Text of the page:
Jan 15, 13
Read in January, 2013
This is the 2nd of 3 books by Follett (3rd is not written), and just came out. It could be read independently of the 1st book, but I would not advise. Again, this book concerns the lives of five families (US, Russian, English, Welch, and Germans), but now this one begins in early '30's yet centered on World War II. The children of the first book play major roles in the second book, although their parents - featured in the 1st - remain central characters.
As in the 1st book, this one melds the history of WWII with the characters. It is very interesting, very believable, and a great read. It is over 900 pages long.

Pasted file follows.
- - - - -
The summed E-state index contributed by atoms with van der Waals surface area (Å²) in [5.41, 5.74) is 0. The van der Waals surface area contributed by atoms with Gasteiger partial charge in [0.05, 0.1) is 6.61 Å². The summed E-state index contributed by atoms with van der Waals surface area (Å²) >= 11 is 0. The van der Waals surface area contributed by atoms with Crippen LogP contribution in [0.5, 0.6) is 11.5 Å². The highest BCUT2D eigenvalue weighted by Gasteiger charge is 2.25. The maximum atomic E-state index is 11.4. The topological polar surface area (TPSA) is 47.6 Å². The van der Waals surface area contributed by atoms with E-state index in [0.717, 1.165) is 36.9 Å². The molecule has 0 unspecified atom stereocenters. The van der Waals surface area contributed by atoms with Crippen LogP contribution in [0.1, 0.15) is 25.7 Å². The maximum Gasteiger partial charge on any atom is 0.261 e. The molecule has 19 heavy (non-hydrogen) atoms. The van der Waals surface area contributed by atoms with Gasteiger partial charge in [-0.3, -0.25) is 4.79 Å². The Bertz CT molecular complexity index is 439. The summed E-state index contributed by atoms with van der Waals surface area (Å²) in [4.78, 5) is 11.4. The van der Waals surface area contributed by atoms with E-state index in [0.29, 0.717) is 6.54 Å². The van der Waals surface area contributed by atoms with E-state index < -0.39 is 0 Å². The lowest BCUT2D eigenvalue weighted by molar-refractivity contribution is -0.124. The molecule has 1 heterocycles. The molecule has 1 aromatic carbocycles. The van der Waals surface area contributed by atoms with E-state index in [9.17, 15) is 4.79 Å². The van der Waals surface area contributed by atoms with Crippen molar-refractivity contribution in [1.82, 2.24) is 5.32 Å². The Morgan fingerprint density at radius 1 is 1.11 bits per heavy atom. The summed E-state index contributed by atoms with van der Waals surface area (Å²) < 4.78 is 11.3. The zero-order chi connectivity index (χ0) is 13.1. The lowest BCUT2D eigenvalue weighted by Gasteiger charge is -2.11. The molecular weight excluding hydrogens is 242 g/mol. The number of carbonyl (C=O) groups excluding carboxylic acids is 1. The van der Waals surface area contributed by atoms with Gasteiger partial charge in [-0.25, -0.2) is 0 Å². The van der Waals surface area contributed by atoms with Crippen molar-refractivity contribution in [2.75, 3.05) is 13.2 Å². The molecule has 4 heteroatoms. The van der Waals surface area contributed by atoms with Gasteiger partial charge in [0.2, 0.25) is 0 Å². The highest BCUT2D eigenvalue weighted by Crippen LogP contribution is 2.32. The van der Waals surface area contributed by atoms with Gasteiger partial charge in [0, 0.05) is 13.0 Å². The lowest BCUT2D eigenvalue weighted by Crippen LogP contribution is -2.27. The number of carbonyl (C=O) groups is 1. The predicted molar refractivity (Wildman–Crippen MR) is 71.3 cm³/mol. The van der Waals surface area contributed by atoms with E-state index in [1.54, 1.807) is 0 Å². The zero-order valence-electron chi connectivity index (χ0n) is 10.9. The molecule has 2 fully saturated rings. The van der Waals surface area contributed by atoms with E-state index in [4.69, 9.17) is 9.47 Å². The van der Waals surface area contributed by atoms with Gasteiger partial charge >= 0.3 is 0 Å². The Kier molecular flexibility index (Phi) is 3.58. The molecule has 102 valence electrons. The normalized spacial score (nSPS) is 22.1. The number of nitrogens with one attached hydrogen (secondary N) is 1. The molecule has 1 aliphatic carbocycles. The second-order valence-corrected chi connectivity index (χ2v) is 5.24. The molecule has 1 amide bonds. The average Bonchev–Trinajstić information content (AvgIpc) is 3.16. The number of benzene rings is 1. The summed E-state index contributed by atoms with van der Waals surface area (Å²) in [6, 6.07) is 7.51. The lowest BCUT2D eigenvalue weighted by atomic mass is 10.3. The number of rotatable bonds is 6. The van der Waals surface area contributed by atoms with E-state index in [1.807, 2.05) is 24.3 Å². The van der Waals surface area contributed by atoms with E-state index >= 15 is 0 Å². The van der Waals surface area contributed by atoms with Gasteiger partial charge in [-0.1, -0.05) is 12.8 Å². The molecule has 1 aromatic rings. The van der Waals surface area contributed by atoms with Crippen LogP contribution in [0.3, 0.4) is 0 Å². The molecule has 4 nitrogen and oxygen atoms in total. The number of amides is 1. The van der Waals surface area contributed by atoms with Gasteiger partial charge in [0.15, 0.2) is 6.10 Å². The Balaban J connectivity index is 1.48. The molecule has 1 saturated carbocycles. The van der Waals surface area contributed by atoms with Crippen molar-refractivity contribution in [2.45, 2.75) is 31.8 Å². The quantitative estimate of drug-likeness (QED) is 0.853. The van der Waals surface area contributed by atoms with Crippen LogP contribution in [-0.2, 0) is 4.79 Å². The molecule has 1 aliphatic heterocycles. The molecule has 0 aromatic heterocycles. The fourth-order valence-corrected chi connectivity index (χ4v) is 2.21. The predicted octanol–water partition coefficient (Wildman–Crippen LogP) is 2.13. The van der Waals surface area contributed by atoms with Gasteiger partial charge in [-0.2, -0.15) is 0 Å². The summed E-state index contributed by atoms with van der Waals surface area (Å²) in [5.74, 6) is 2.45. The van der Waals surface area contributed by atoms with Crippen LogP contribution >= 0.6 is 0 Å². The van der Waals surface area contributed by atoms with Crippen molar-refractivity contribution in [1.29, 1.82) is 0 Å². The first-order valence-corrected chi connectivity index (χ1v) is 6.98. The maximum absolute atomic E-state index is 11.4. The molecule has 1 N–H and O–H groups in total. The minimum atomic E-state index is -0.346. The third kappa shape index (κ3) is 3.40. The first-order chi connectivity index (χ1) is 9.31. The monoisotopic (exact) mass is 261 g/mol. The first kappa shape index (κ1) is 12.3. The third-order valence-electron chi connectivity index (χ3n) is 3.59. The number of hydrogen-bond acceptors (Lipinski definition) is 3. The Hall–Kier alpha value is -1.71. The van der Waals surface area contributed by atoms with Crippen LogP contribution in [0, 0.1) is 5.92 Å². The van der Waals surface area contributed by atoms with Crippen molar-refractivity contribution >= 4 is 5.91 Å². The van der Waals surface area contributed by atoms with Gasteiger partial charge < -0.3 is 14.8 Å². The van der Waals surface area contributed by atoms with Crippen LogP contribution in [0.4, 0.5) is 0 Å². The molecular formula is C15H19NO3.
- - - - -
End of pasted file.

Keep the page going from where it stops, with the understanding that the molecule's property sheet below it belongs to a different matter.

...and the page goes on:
I gave a 4 to this one and not the 5 I had to the first one for just one reason involving several characters. Two young men are half brothers, but do not know it until they are like 25. One is the legitimate son of a landed, rich, conservative man and his stuck up Russian aristocrat wife; the other is his illegitimate son (mother was a maid at his father's estate in Wales - and she goes on to become a Labor member of parliament). The legitimate son initially is pro-Nazi, but is cast as a playboy with women and toys (e.g., flying). He marries a social ladder climbing American girl (so this involves the Russian and the American families). As their marriage falters (he enjoys other women options), his wife begins to develop a relationship with the illegitimate son (who is politically active in Labor too). Neither young man nor this woman know about the 1/2 brother connection yet. The reader is beginning to think "gads this is a bit weird and improbable". Well, it gets more so. When the good son (illegitimate) is behind enemy lines and blowing up German trains, the playboy son (legitimate) is a fighter pilot for the RAF. He attacks the train that is getting blown up. Hidden big guns on the train begin to shoot and get a hit on the plane. It crashes off to the distant. The good son goes over to see if he can help his fellow Brit soldier and it is half brother who is dying. By then the 2 knew of each other, and the dying brother tells the good brother something like "take the bitch" (meaning, you can have my wife). Then he croaks. I had to knock a star off for that 1 in a million encounter - which took my attention away from buying everything else in the novel and getting sucked in to a great read.